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Does anyone know of a quote by Maimonides (Rambam) that expresses how God is way beyond us and how we are so distant from God?

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  • Doesn't the first and second and third principle of fate explicitly imply just that? – Ilja May 20 '20 at 19:41
  • @Ilja Not explicitly. But yes, inherently, they do. – Turk Hill May 20 '20 at 20:26
  • What makes you think such a quote might exist? – Tamir Evan May 21 '20 at 6:52
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וְאִם יַעֲלֶה עַל הַדַּעַת שֶׁאֵין כָּל הַנִּמְצָאִים מִלְּבַדּוֹ מְצוּיִים הוּא לְבַדּוֹ יִהְיֶה מָצוּי. וְלֹא יִבָּטֵל הוּא לְבִטּוּלָם. שֶׁכָּל הַנִּמְצָאִים צְרִיכִין לוֹ וְהוּא בָּרוּךְ הוּא אֵינוֹ צָרִיךְ לָהֶם וְלֹא לְאֶחָד מֵהֶם. לְפִיכָךְ אֵין אֲמִתָּתוֹ כַּאֲמִתַּת אֶחָד מֵהֶם:

Conversely, supposing all other beings, save He alone, non-existent, His Being alone remains; for, He does not cease to be because of their non-existence, as all beings are dependent upon Him, but He, blessed is He! is not dependent upon them nor upon a single one of them; therefore, the truth of His Being is incomparable to the truth of any other individual being. (the third law in Mishnah Torah)

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  • This deals with G-d's unity more than G-d being beyond language. – Turk Hill May 20 '20 at 20:24
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This Rambam quote comes to mind.

Silence is praise to Thee (Ps. 65:2), which interpreted signifies: silence with regard to You is praise. This is a most perfectly put phrase regarding this matter. For whatever we say intending to magnify and exalt on the one hand we find that it can have some application to Him, may He be exalted, on the other we perceive in it some deficiency.10 Accordingly silence and limiting oneself to the apprehensions of the intellects are more appropriate—just as the perfect ones have enjoined when they said, Commune with your own heart upon your bed and be still (Ps. 4:5). (Guide, 1:59)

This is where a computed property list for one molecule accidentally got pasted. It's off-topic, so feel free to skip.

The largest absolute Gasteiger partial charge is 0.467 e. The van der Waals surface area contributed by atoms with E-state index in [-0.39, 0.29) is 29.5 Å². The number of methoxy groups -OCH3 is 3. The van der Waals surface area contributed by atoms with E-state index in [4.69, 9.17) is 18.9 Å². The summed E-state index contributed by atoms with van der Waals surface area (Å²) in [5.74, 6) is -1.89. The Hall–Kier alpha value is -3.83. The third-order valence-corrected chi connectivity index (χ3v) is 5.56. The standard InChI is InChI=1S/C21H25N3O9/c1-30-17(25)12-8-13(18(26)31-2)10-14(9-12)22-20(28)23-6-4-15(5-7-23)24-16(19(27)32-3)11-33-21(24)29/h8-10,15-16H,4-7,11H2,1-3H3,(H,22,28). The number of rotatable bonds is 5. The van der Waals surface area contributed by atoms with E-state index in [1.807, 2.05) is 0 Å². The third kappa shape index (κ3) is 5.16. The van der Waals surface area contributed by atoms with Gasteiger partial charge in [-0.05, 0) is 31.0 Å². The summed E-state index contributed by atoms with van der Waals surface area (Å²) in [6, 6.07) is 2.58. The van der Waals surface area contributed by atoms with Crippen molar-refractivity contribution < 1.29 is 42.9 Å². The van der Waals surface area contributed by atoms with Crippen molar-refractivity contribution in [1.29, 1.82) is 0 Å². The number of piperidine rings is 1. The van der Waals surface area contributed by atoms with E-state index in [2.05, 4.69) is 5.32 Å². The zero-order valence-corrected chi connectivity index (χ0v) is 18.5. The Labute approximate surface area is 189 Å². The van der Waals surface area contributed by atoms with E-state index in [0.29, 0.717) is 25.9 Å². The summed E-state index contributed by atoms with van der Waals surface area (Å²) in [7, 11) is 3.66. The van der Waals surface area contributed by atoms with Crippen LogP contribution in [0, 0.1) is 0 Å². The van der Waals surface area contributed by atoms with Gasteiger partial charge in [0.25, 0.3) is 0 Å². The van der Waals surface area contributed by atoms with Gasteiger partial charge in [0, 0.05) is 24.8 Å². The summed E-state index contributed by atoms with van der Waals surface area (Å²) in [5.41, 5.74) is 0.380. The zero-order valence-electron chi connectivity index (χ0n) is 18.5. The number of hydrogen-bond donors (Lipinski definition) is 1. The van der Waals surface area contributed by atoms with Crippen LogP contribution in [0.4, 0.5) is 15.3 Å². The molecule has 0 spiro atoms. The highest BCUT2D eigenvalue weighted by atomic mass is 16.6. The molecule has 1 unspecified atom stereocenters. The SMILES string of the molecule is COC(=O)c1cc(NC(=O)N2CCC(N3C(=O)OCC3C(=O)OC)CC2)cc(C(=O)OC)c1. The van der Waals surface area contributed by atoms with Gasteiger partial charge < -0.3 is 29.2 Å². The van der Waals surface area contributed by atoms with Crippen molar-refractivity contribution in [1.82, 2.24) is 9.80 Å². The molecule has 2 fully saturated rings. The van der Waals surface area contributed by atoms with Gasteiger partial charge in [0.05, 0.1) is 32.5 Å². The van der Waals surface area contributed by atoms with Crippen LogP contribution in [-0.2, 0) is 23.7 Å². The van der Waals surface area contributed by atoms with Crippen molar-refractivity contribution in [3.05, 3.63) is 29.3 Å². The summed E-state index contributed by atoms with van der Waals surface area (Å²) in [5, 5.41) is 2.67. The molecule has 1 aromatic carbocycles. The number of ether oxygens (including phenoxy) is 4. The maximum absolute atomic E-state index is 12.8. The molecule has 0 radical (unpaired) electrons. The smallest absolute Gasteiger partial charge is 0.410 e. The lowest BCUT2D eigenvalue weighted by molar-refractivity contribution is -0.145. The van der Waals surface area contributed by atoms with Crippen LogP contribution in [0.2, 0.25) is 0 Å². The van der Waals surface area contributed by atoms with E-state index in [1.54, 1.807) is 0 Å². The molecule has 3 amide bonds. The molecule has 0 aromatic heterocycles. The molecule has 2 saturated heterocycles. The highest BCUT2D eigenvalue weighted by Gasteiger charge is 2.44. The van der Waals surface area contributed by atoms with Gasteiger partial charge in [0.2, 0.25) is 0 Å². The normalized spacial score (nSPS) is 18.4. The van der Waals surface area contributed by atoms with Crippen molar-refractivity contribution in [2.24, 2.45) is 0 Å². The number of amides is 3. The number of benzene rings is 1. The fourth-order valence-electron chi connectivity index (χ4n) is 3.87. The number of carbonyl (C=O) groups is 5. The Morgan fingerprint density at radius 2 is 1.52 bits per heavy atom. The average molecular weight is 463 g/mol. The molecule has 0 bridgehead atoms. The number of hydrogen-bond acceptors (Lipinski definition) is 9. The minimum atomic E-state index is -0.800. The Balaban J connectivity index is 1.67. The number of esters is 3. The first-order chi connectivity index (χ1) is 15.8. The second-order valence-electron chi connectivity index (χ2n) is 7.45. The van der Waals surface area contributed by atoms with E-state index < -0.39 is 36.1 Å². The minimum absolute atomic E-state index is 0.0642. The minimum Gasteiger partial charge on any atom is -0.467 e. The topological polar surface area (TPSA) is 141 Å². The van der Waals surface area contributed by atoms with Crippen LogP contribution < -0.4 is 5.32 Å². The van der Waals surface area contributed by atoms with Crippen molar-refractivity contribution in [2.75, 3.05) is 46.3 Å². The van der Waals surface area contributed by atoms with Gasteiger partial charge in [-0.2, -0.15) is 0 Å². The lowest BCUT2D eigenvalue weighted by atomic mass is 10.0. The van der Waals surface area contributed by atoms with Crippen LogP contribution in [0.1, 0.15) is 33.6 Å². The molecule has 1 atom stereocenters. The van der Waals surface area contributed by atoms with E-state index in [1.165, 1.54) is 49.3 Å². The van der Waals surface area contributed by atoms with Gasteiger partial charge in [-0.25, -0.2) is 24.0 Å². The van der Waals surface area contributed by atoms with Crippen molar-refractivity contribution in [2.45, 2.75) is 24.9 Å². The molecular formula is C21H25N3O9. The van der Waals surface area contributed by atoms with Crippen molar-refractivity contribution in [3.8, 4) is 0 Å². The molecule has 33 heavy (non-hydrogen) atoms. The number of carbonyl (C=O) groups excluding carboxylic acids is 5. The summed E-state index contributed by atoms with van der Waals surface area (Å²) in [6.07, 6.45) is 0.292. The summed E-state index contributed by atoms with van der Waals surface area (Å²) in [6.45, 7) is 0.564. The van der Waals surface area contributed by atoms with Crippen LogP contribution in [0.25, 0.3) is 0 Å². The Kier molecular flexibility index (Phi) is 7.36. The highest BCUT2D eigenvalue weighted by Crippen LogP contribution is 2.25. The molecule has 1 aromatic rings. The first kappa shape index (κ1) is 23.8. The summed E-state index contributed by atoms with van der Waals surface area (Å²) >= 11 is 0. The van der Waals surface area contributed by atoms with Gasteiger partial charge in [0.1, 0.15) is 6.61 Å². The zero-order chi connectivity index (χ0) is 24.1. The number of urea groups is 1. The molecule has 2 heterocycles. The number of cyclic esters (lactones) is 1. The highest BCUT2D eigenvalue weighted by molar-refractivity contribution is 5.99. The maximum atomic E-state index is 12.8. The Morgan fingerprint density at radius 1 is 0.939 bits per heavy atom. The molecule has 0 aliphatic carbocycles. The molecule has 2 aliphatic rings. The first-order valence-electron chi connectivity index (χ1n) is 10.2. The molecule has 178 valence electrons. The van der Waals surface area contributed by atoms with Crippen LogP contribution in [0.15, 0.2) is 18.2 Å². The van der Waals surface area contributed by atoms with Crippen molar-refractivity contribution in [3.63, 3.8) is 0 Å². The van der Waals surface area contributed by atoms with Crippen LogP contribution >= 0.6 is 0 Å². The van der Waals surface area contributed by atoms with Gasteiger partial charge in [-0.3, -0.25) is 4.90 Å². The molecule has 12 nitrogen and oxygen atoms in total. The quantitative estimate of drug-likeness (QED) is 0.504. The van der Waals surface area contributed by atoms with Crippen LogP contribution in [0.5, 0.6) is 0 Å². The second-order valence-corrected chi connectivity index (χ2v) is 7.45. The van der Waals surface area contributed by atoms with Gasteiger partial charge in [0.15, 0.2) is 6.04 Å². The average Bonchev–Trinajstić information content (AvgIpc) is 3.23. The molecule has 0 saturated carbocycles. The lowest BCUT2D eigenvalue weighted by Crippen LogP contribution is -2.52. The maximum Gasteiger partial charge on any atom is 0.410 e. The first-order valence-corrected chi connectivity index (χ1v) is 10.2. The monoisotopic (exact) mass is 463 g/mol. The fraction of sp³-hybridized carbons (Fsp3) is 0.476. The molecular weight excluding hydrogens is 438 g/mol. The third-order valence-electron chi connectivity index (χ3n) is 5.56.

Another is found in Guide, 1, 50-59. I understand Maimonides to be saying that we cannot call G-d existence since G-d is beyond language. All we can refer to G-d is with silence. Maimonides even writes that when we pray to G-d we must think of nothing, contemplate nothingness.

Also, Rashi says that G-d does not occupy space and Maimonides teaches this also. Yet, G-d is very near, in a sense, for G-d is everywhere. But this is not pantheism, for both Spinoza and the Rambam believed in panentheism, G-d's presence, the Shekhinah, is felt [by humans] everywhere. Thus, it is unrealistic to say that G-d's presence is only felt in churches or Shul. On the other hand, Maimonides' conception of G-d is a deistic, Aristotelian conception of an impersonal G-d ("First Existent" or "unmoved mover").

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The following quote from Guide for the Perplexed 1:58, especially the part that I have bolded, seems like it would fit what the question describes:

What, then, can be the result of our efforts, when we try to obtain a knowledge of a Being that is free from substance, that is most simple, whose existence is absolute, and not due to any cause, to whose perfect essence nothing can be superadded, and whose perfection consists, as we have shown, in the absence of all defects. All we understand is the fact that He exists, that He is a Being to whom none of His creatures is similar, who has nothing in common with them, who does not include plurality, who is never too feeble to produce other beings, and whose relation to the universe is that of a steersman to a boat; and even this is not a real relation, a real simile, but serves only to convey to us the idea that God rules the universe; that is, that He gives it duration, and preserves its necessary arrangement. This subject will be treated more fully. Praised be He! In the contemplation of His essence, our comprehension and knowledge prove insufficient; in the examination of His works, how they necessarily result from His will, our knowledge proves to be ignorance, and in the endeavour to extol Him in words, all our efforts in speech are mere weakness and failure!

(Friedlander translation)

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